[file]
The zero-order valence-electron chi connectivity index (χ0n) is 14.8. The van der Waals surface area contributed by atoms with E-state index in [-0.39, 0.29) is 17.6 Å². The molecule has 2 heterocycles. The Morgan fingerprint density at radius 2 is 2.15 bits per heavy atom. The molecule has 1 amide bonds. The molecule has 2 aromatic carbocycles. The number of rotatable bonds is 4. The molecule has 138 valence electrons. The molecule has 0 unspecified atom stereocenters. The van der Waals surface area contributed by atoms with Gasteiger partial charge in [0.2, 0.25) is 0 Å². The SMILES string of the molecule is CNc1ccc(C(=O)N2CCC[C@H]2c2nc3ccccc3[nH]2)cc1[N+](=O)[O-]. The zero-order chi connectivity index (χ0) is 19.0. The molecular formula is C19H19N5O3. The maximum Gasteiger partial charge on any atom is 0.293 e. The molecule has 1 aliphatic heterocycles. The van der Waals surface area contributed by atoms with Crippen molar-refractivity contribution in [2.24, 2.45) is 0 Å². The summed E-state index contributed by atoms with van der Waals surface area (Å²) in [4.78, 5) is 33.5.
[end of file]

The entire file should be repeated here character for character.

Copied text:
The zero-order valence-electron chi connectivity index (χ0n) is 14.8. The van der Waals surface area contributed by atoms with E-state index in [-0.39, 0.29) is 17.6 Å². The molecule has 2 heterocycles. The Morgan fingerprint density at radius 2 is 2.15 bits per heavy atom. The molecule has 1 amide bonds. The molecule has 2 aromatic carbocycles. The number of rotatable bonds is 4. The molecule has 138 valence electrons. The molecule has 0 unspecified atom stereocenters. The van der Waals surface area contributed by atoms with Gasteiger partial charge in [0.2, 0.25) is 0 Å². The SMILES string of the molecule is CNc1ccc(C(=O)N2CCC[C@H]2c2nc3ccccc3[nH]2)cc1[N+](=O)[O-]. The zero-order chi connectivity index (χ0) is 19.0. The molecular formula is C19H19N5O3. The maximum Gasteiger partial charge on any atom is 0.293 e. The molecule has 1 aliphatic heterocycles. The van der Waals surface area contributed by atoms with Crippen molar-refractivity contribution in [2.24, 2.45) is 0 Å². The summed E-state index contributed by atoms with van der Waals surface area (Å²) in [4.78, 5) is 33.5.